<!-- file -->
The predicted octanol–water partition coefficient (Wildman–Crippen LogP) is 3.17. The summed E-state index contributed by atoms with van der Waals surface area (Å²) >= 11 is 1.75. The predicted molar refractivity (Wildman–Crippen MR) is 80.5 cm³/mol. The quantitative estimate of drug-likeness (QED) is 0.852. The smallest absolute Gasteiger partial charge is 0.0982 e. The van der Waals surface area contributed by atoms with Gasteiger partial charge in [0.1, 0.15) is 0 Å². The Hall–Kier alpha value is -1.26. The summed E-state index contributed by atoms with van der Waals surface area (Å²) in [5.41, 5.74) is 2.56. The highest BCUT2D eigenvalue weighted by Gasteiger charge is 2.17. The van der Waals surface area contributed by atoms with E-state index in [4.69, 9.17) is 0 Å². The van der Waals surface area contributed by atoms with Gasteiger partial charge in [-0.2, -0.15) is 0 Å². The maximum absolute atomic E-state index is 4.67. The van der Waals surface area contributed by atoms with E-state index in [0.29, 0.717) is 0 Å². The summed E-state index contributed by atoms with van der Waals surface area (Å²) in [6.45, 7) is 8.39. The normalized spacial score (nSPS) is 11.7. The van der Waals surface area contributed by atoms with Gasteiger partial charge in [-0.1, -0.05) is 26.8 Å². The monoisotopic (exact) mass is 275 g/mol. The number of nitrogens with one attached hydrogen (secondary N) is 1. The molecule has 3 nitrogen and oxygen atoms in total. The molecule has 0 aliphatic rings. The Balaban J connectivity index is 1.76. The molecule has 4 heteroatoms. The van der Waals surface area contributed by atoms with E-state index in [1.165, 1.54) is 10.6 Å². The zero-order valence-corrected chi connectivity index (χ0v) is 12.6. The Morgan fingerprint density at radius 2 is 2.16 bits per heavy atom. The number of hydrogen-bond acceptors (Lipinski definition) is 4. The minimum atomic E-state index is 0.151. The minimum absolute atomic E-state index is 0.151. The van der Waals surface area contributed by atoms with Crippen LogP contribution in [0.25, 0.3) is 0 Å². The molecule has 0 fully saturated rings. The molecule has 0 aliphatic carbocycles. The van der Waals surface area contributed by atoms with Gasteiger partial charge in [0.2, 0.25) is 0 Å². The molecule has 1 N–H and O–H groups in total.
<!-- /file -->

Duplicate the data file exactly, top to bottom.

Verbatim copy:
The predicted octanol–water partition coefficient (Wildman–Crippen LogP) is 3.17. The summed E-state index contributed by atoms with van der Waals surface area (Å²) >= 11 is 1.75. The predicted molar refractivity (Wildman–Crippen MR) is 80.5 cm³/mol. The quantitative estimate of drug-likeness (QED) is 0.852. The smallest absolute Gasteiger partial charge is 0.0982 e. The van der Waals surface area contributed by atoms with Gasteiger partial charge in [0.1, 0.15) is 0 Å². The Hall–Kier alpha value is -1.26. The summed E-state index contributed by atoms with van der Waals surface area (Å²) in [5.41, 5.74) is 2.56. The highest BCUT2D eigenvalue weighted by Gasteiger charge is 2.17. The van der Waals surface area contributed by atoms with E-state index in [4.69, 9.17) is 0 Å². The van der Waals surface area contributed by atoms with Gasteiger partial charge in [-0.2, -0.15) is 0 Å². The maximum absolute atomic E-state index is 4.67. The van der Waals surface area contributed by atoms with E-state index in [0.29, 0.717) is 0 Å². The summed E-state index contributed by atoms with van der Waals surface area (Å²) in [6.45, 7) is 8.39. The normalized spacial score (nSPS) is 11.7. The van der Waals surface area contributed by atoms with Gasteiger partial charge in [-0.1, -0.05) is 26.8 Å². The monoisotopic (exact) mass is 275 g/mol. The number of nitrogens with one attached hydrogen (secondary N) is 1. The molecule has 3 nitrogen and oxygen atoms in total. The molecule has 0 aliphatic rings. The Balaban J connectivity index is 1.76. The molecule has 4 heteroatoms. The van der Waals surface area contributed by atoms with E-state index in [1.165, 1.54) is 10.6 Å². The zero-order valence-corrected chi connectivity index (χ0v) is 12.6. The Morgan fingerprint density at radius 2 is 2.16 bits per heavy atom. The number of hydrogen-bond acceptors (Lipinski definition) is 4. The minimum atomic E-state index is 0.151. The minimum absolute atomic E-state index is 0.151. The van der Waals surface area contributed by atoms with Crippen LogP contribution in [0.25, 0.3) is 0 Å². The molecule has 0 fully saturated rings. The molecule has 0 aliphatic carbocycles. The van der Waals surface area contributed by atoms with Gasteiger partial charge in [0.2, 0.25) is 0 Å². The molecule has 1 N–H and O–H groups in total.